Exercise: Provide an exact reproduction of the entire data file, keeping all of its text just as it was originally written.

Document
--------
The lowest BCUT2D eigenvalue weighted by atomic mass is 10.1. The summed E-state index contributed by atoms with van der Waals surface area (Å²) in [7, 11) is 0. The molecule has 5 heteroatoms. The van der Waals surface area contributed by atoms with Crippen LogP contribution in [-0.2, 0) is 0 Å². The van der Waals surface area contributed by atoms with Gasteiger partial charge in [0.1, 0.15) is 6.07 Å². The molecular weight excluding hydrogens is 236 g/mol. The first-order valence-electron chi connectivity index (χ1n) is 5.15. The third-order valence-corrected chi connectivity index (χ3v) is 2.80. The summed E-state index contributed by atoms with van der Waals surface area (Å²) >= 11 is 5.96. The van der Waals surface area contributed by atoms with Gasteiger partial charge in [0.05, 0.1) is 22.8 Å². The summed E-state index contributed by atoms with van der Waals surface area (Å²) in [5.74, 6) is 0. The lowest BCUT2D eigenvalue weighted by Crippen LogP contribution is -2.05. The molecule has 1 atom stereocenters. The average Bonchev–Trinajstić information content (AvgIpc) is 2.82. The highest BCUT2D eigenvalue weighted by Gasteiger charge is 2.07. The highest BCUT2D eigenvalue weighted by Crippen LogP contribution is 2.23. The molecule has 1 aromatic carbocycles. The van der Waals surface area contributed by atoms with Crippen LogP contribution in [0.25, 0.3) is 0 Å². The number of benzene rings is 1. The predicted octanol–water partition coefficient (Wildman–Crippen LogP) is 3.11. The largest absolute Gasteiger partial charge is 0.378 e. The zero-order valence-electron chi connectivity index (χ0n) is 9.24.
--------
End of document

The lowest BCUT2D eigenvalue weighted by atomic mass is 10.1. The summed E-state index contributed by atoms with van der Waals surface area (Å²) in [7, 11) is 0. The molecule has 5 heteroatoms. The van der Waals surface area contributed by atoms with Crippen LogP contribution in [-0.2, 0) is 0 Å². The van der Waals surface area contributed by atoms with Gasteiger partial charge in [0.1, 0.15) is 6.07 Å². The molecular weight excluding hydrogens is 236 g/mol. The first-order valence-electron chi connectivity index (χ1n) is 5.15. The third-order valence-corrected chi connectivity index (χ3v) is 2.80. The summed E-state index contributed by atoms with van der Waals surface area (Å²) >= 11 is 5.96. The van der Waals surface area contributed by atoms with Gasteiger partial charge in [0.05, 0.1) is 22.8 Å². The summed E-state index contributed by atoms with van der Waals surface area (Å²) in [5.74, 6) is 0. The lowest BCUT2D eigenvalue weighted by Crippen LogP contribution is -2.05. The molecule has 1 atom stereocenters. The average Bonchev–Trinajstić information content (AvgIpc) is 2.82. The highest BCUT2D eigenvalue weighted by Gasteiger charge is 2.07. The highest BCUT2D eigenvalue weighted by Crippen LogP contribution is 2.23. The molecule has 1 aromatic carbocycles. The van der Waals surface area contributed by atoms with Crippen LogP contribution in [0.25, 0.3) is 0 Å². The number of benzene rings is 1. The predicted octanol–water partition coefficient (Wildman–Crippen LogP) is 3.11. The largest absolute Gasteiger partial charge is 0.378 e. The zero-order valence-electron chi connectivity index (χ0n) is 9.24.